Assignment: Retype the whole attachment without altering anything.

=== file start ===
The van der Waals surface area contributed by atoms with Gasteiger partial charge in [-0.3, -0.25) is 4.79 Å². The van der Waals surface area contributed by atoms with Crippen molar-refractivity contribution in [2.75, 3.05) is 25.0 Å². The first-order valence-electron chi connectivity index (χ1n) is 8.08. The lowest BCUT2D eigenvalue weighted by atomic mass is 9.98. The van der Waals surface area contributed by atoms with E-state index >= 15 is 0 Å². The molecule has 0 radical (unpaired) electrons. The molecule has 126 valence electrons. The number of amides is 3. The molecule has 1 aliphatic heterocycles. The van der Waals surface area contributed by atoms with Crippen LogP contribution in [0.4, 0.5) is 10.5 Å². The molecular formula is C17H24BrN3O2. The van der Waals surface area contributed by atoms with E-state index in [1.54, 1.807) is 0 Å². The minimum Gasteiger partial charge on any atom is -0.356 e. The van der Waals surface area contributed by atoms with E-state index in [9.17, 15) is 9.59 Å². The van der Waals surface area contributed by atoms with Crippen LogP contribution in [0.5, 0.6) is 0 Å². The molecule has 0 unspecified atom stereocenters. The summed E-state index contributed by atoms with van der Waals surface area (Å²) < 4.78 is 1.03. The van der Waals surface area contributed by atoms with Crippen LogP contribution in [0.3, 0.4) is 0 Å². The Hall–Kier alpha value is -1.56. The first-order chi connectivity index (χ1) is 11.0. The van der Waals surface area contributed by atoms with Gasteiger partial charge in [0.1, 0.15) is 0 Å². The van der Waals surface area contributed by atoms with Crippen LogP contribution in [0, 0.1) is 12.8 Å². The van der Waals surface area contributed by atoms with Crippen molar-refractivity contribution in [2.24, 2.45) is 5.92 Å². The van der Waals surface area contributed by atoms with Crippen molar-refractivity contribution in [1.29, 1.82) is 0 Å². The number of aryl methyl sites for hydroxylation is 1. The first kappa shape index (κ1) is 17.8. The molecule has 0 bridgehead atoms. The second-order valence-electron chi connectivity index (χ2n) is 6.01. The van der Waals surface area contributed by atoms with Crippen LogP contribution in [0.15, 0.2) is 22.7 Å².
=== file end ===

The van der Waals surface area contributed by atoms with Gasteiger partial charge in [-0.3, -0.25) is 4.79 Å². The van der Waals surface area contributed by atoms with Crippen molar-refractivity contribution in [2.75, 3.05) is 25.0 Å². The first-order valence-electron chi connectivity index (χ1n) is 8.08. The lowest BCUT2D eigenvalue weighted by atomic mass is 9.98. The van der Waals surface area contributed by atoms with E-state index >= 15 is 0 Å². The molecule has 0 radical (unpaired) electrons. The molecule has 126 valence electrons. The number of amides is 3. The molecule has 1 aliphatic heterocycles. The van der Waals surface area contributed by atoms with Crippen LogP contribution in [0.4, 0.5) is 10.5 Å². The molecular formula is C17H24BrN3O2. The van der Waals surface area contributed by atoms with E-state index in [1.54, 1.807) is 0 Å². The minimum Gasteiger partial charge on any atom is -0.356 e. The van der Waals surface area contributed by atoms with E-state index in [9.17, 15) is 9.59 Å². The van der Waals surface area contributed by atoms with Crippen LogP contribution in [0.5, 0.6) is 0 Å². The molecule has 0 unspecified atom stereocenters. The summed E-state index contributed by atoms with van der Waals surface area (Å²) < 4.78 is 1.03. The van der Waals surface area contributed by atoms with Crippen LogP contribution in [0.3, 0.4) is 0 Å². The Hall–Kier alpha value is -1.56. The first-order chi connectivity index (χ1) is 11.0. The van der Waals surface area contributed by atoms with Gasteiger partial charge in [0.1, 0.15) is 0 Å². The van der Waals surface area contributed by atoms with Crippen LogP contribution in [0, 0.1) is 12.8 Å². The van der Waals surface area contributed by atoms with Crippen molar-refractivity contribution in [2.24, 2.45) is 5.92 Å². The van der Waals surface area contributed by atoms with Crippen molar-refractivity contribution in [1.29, 1.82) is 0 Å². The number of aryl methyl sites for hydroxylation is 1. The first kappa shape index (κ1) is 17.8. The molecule has 0 bridgehead atoms. The second-order valence-electron chi connectivity index (χ2n) is 6.01. The van der Waals surface area contributed by atoms with Crippen LogP contribution in [0.15, 0.2) is 22.7 Å².